The matter we are now debating deeply concerns the rights of this Parliament. The honourable member for Bradfield (Mr Turner) - colleague and friend of us all - is a man who has constantly stood up for the rights of this Parliament. One wonders why he should have done this, when he hears such giggles going on over there on the other side. But he has stood up for this Parliament and he stood today on a major issue of importance. The issue was this: Is this House to be conducted in such a way that when a person elects a member to come to this Parliament, that member can in this chamber discharge his duty to his electors? The Standing Orders have been drawn up for the purpose of permitting that.

We have question time. Everybody knows that question time is the time at which Ministers can be questioned. Ministers who can use question time properly can show themselves to be good Ministers; Ministers who fail in question time can be exposed as failures, lt is the opportunity for members on the Opposition side to ask questions, to elicit information and to put Ministers under tests. Everybody knows and accepts that, whoever is in government, the Government side will ask half the questions. This means that the Opposition is deprived of half of question time which averages just under 45 minutes. Opposition members, on the halving basis, are left with about 22 minutes. If from the Government side questions are asked of which notice has been given, or if questions are asked in such a way that the Minister can expect the question and if the Minister proceeds to spend a lengthy time answering it, the Opposition does not have 22 minutes. It is likely to be deprived of a great deal of time and finish up with something like 10 to 15 minutes.


Mr Fulton - Mr Speaker, 1 rise to order. What has this to do with the motion before the Chair?


Mr SPEAKER -Order! There is no point of order.


Mr SNEDDEN - The Opposition could be left with 10 to 15 minutes for questions. In the past the Opposition side has had something like - 1 do not know the figure precisely - 25 to 26 questions. Over the period of this Government we have not had that many questions and the reason is that Ministers have been defying the Standing Orders.


Mr MacKellar - And the Chair.


Mr SNEDDEN - Yes, and the Chair, by the method of their answering. If an honourable member asks a question: 'Is A, B, C the fact' and the Minister gets up and says: 'D, E, F,\ the Minister is not answering the question. He not only does not answer the question, he also takes up time and prevents other questions being asked.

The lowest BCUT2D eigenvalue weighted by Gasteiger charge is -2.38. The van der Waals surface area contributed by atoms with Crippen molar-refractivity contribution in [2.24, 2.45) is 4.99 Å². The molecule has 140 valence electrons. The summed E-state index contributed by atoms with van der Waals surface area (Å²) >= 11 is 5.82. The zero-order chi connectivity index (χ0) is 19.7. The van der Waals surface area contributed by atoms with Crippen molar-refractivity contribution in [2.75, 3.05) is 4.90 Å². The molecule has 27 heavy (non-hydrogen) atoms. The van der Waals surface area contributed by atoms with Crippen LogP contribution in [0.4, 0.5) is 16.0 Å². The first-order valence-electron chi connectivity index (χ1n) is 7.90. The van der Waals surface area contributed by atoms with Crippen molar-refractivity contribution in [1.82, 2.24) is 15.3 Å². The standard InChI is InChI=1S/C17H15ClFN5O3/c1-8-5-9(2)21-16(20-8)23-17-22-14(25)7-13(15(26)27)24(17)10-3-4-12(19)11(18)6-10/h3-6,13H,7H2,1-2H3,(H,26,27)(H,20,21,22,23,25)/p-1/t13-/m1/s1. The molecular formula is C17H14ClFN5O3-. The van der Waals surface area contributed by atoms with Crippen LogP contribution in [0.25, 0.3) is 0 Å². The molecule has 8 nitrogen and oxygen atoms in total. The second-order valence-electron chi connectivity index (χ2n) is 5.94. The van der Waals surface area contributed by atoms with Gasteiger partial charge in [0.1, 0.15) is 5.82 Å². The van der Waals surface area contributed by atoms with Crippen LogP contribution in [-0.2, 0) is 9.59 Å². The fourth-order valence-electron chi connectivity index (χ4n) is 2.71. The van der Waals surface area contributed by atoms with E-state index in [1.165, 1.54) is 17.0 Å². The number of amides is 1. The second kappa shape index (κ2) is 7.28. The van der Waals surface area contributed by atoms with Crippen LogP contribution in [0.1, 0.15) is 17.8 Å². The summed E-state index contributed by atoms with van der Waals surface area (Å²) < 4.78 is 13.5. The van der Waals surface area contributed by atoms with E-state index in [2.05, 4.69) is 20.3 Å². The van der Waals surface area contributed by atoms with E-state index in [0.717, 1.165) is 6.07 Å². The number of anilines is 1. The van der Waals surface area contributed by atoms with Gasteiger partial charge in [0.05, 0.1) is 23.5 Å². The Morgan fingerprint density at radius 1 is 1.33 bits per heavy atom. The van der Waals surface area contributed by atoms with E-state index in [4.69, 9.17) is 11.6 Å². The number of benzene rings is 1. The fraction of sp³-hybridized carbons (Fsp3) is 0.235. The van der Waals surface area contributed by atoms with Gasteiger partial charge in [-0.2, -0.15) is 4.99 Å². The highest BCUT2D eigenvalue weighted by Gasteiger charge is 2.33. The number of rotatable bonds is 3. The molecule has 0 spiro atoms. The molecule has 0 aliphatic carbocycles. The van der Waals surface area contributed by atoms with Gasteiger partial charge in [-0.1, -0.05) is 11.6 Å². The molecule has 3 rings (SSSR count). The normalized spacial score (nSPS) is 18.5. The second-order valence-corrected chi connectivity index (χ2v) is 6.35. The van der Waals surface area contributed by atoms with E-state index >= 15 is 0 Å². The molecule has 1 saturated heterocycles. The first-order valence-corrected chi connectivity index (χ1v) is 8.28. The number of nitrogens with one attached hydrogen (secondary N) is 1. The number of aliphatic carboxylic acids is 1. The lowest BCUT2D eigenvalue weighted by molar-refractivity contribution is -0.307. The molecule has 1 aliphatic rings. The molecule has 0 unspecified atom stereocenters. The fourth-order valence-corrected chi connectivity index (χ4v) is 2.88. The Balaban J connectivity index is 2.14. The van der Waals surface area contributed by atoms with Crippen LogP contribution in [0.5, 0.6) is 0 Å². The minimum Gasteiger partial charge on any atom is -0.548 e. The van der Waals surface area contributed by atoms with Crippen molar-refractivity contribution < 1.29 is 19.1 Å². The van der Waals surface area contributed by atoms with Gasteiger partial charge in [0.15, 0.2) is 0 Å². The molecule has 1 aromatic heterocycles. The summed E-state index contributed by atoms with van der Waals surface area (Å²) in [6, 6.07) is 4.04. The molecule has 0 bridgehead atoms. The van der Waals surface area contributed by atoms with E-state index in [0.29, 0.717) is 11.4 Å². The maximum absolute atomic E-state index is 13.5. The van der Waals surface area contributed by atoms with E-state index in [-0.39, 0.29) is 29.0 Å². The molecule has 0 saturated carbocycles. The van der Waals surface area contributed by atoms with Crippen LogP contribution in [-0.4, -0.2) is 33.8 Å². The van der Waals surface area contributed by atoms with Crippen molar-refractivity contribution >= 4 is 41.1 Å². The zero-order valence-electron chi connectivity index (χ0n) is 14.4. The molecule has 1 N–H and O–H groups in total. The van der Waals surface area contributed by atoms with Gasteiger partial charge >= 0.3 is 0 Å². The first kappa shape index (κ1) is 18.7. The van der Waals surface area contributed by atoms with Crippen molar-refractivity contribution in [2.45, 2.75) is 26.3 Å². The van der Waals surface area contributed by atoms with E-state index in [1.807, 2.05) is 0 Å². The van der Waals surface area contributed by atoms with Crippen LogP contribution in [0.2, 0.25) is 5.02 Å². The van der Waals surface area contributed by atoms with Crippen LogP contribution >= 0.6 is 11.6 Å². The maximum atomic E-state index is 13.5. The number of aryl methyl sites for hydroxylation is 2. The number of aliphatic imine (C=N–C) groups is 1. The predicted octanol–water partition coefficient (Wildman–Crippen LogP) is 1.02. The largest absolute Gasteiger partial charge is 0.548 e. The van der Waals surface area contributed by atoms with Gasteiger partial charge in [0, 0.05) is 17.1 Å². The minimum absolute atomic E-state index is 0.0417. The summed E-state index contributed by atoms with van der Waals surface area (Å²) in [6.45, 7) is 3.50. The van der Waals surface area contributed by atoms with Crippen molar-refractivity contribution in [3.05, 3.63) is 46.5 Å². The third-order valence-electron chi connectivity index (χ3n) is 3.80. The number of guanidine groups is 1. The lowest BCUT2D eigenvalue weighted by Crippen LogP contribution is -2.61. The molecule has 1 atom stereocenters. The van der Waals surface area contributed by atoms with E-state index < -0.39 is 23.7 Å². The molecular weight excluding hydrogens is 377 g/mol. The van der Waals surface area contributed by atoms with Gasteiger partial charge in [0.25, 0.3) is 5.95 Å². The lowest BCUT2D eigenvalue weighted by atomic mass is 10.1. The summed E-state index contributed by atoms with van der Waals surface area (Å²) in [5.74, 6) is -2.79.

Mr SPEAKER -Order! I think the right honourable member knows the wording of the motion that is before the Chair.


Mr SNEDDEN - Yes, I do.


Mr SPEAKER - I should like the right honourable gentleman to speak to the motion.


Mr SNEDDEN - The question that is before the Chair is whether or not, against that background, you, Mr Speaker, need to enforce absolutely the standing order which says that in answering a question the Minister shall answer with relevant material and he shall not answer on matters for which he has no responsibility. They are the 2 things which take up all the time - Ministers speaking of irrelevant matters and speaking of matters for which they are not responsible. It is very important that if a question is asked the answer be relevant and not be about matters for which the Minister is not responsible. But you, Mr Speaker, on this occasion permitted a question which inquired about a matter for which the Minister was not responsible. The Minister alleged that he was responsible, by suggesting that because there are joint rolls this, in some magical way, makes him responsible. What happens in a State redistribution has no relevance whatever to the distribution of electoral boundaries in the Commonwealth sphere, as my colleague, the Leader of the Country Party (Mr Anthony), has pointed out. It is not the responsibility of the Minister and there is no relevance and you, Mr Speaker, permitted that question. This has been so, not just on this occasion. We do not want to lose question time. The honourable gentleman did not want to persist in this way but the issue having arisen, unless we take this opportunity now to impress upon you. Mr Speaker, by disagreeing with your ruling, we will be acquiescing in seeing the institution of question time being submerged by brutal numbers, as the Prime Minister (Mr Whitlam) used the term yesterday. We are not prepared to have that happen. We believe your ruling was wrong because you permitted irrelevancy from the Minister. We believe it was wrong because you allowed him to talk about matters for which he has no responsibility and we therefore dissent from your ruling.